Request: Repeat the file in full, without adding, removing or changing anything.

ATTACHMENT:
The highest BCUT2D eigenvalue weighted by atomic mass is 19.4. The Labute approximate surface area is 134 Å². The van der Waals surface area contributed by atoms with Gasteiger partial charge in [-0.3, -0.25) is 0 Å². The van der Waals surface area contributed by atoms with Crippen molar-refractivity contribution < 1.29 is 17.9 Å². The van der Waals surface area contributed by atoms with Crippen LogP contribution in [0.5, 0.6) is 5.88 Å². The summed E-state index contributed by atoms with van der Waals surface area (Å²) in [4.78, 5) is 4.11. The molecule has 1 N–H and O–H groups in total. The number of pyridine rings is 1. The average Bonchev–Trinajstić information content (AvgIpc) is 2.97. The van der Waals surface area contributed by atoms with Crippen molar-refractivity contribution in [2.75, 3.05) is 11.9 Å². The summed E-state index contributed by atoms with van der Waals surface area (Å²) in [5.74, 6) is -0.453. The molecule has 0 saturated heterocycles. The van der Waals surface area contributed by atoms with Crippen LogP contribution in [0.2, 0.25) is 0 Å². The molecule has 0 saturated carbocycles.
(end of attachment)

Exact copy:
The highest BCUT2D eigenvalue weighted by atomic mass is 19.4. The Labute approximate surface area is 134 Å². The van der Waals surface area contributed by atoms with Gasteiger partial charge in [-0.3, -0.25) is 0 Å². The van der Waals surface area contributed by atoms with Crippen molar-refractivity contribution < 1.29 is 17.9 Å². The van der Waals surface area contributed by atoms with Crippen LogP contribution in [0.5, 0.6) is 5.88 Å². The summed E-state index contributed by atoms with van der Waals surface area (Å²) in [4.78, 5) is 4.11. The molecule has 1 N–H and O–H groups in total. The number of pyridine rings is 1. The average Bonchev–Trinajstić information content (AvgIpc) is 2.97. The van der Waals surface area contributed by atoms with Crippen molar-refractivity contribution in [2.75, 3.05) is 11.9 Å². The summed E-state index contributed by atoms with van der Waals surface area (Å²) in [5.74, 6) is -0.453. The molecule has 0 saturated heterocycles. The van der Waals surface area contributed by atoms with Crippen LogP contribution in [0.2, 0.25) is 0 Å². The molecule has 0 saturated carbocycles.